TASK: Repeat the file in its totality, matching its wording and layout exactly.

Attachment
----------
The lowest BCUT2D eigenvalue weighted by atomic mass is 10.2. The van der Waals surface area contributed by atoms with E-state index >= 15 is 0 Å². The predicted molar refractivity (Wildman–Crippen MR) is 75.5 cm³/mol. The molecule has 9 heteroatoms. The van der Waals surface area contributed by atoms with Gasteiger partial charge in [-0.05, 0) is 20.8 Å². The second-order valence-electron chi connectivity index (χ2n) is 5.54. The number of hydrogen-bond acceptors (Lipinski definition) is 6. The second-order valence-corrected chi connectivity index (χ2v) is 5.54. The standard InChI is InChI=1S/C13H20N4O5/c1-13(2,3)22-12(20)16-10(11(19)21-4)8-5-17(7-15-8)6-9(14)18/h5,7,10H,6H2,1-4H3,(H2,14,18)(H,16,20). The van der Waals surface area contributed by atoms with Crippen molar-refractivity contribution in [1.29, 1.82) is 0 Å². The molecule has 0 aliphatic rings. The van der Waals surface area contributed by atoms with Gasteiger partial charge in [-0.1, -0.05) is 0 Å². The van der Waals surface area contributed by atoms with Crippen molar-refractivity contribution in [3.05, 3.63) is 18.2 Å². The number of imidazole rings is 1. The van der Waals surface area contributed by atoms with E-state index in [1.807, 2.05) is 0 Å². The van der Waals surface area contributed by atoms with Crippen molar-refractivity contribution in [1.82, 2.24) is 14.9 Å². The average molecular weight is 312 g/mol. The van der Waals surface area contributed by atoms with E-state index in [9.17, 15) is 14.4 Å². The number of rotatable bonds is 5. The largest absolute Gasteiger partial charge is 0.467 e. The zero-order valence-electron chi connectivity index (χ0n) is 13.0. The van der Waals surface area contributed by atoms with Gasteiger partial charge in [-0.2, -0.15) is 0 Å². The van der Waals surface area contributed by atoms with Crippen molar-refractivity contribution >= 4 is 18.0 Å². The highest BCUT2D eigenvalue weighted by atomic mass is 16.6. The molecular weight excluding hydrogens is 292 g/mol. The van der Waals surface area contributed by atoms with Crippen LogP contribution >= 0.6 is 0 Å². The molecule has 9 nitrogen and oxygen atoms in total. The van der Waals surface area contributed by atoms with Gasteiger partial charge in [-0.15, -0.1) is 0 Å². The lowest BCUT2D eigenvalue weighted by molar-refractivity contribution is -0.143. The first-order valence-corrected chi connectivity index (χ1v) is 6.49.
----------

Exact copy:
The lowest BCUT2D eigenvalue weighted by atomic mass is 10.2. The van der Waals surface area contributed by atoms with E-state index >= 15 is 0 Å². The predicted molar refractivity (Wildman–Crippen MR) is 75.5 cm³/mol. The molecule has 9 heteroatoms. The van der Waals surface area contributed by atoms with Gasteiger partial charge in [-0.05, 0) is 20.8 Å². The second-order valence-electron chi connectivity index (χ2n) is 5.54. The number of hydrogen-bond acceptors (Lipinski definition) is 6. The second-order valence-corrected chi connectivity index (χ2v) is 5.54. The standard InChI is InChI=1S/C13H20N4O5/c1-13(2,3)22-12(20)16-10(11(19)21-4)8-5-17(7-15-8)6-9(14)18/h5,7,10H,6H2,1-4H3,(H2,14,18)(H,16,20). The van der Waals surface area contributed by atoms with Crippen molar-refractivity contribution in [1.29, 1.82) is 0 Å². The molecule has 0 aliphatic rings. The van der Waals surface area contributed by atoms with Gasteiger partial charge in [-0.1, -0.05) is 0 Å². The van der Waals surface area contributed by atoms with Crippen molar-refractivity contribution in [3.05, 3.63) is 18.2 Å². The number of imidazole rings is 1. The van der Waals surface area contributed by atoms with E-state index in [1.807, 2.05) is 0 Å². The van der Waals surface area contributed by atoms with Crippen molar-refractivity contribution in [1.82, 2.24) is 14.9 Å². The average molecular weight is 312 g/mol. The van der Waals surface area contributed by atoms with E-state index in [9.17, 15) is 14.4 Å². The number of rotatable bonds is 5. The largest absolute Gasteiger partial charge is 0.467 e. The zero-order valence-electron chi connectivity index (χ0n) is 13.0. The van der Waals surface area contributed by atoms with Gasteiger partial charge in [-0.2, -0.15) is 0 Å². The van der Waals surface area contributed by atoms with Crippen molar-refractivity contribution >= 4 is 18.0 Å². The highest BCUT2D eigenvalue weighted by atomic mass is 16.6. The molecular weight excluding hydrogens is 292 g/mol. The van der Waals surface area contributed by atoms with Crippen LogP contribution >= 0.6 is 0 Å². The molecule has 9 nitrogen and oxygen atoms in total. The van der Waals surface area contributed by atoms with Gasteiger partial charge in [-0.15, -0.1) is 0 Å². The lowest BCUT2D eigenvalue weighted by molar-refractivity contribution is -0.143. The first-order valence-corrected chi connectivity index (χ1v) is 6.49.